Since Mollies grow from 2 to 5 inches (depending on the breed), a group of around 6 Mollies would need a 20 to 29-gallon tank minimum. If you’re considering putting them with other fish, a 55-gallon would suffice depending on the tank mates.
If you’re planning on putting a sponge filter in a Molly tank, you would need at least two as one won’t suffice. A hang-on back filter or something more powerful should do better as Mollies are known to create a lot of waste.
While most freshwater fish prefer acidic water, Mollies are quite different in that they like water with a higher pH.
But before you adjust your water to alkaline, it’s best to ask your fish source (pet store or friend) if they were bred locally or if they were imported from overseas. Why? Because imported Mollies are raised in brackish water, therefore, requiring you to do so, too at least in the beginning. You should mimic the salinity of the water they were taken from to avoid shocking the fish.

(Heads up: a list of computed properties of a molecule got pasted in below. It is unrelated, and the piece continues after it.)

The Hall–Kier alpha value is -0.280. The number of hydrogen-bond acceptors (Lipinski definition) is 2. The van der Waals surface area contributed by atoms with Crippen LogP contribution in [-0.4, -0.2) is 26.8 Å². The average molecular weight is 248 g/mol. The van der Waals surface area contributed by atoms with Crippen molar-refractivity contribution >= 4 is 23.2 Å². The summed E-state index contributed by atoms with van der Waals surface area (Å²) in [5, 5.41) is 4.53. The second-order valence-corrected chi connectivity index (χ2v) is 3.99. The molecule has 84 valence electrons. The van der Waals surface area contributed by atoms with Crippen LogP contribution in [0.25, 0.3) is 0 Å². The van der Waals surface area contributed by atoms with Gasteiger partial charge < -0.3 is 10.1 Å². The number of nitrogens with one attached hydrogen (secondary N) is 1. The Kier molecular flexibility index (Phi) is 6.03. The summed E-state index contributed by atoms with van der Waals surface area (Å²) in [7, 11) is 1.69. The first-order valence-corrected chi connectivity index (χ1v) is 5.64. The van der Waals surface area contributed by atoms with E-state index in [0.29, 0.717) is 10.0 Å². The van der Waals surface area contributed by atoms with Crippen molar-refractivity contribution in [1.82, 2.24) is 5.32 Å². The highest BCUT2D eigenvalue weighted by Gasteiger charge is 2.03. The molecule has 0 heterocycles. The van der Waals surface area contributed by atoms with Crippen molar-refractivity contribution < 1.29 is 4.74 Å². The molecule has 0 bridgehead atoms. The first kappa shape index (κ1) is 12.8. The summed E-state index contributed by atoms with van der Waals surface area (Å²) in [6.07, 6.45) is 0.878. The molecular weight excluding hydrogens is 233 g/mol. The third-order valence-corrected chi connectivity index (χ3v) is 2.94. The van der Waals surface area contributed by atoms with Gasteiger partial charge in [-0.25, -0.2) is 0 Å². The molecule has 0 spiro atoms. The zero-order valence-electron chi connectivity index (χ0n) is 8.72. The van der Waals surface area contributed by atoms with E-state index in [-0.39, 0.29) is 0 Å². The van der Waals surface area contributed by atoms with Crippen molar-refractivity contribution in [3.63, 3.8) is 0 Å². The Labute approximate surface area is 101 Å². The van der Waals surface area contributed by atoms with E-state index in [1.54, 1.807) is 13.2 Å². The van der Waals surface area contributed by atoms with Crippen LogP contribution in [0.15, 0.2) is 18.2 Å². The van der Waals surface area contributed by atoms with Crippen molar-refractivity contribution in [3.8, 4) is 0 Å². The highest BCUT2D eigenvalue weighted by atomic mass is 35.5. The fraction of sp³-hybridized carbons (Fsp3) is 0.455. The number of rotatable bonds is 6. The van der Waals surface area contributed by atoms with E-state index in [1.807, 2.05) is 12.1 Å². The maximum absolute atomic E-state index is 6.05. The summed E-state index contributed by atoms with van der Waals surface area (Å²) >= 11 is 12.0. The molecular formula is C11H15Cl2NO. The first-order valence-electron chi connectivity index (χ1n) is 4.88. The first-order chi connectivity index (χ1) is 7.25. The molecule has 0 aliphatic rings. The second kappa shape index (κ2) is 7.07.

Imported Mollies should be kept in water with a tablespoon of Aquarium salt for every gallon. But you can adjust this as time goes by. Add less salt for each weekly water change until your Mollies are living in virtually salt-free water. Just make sure the change is not drastic and that your Mollies are not showing any adverse effects.
If your Mollies were sourced from local breeders, you can do away with the salt. Test your water first so you know how much you need to raise the pH level. You can use crushed coral or dolomite for your substrate. You can even use these as filter media.
It would be best if you establish a steady and correct pH level before you put the fish into your tank.
|Temperature||72 to 78°F (22 to 25°C)|
|pH Level||7.5 to 8.2|
|Nitrites||< 40 ppm|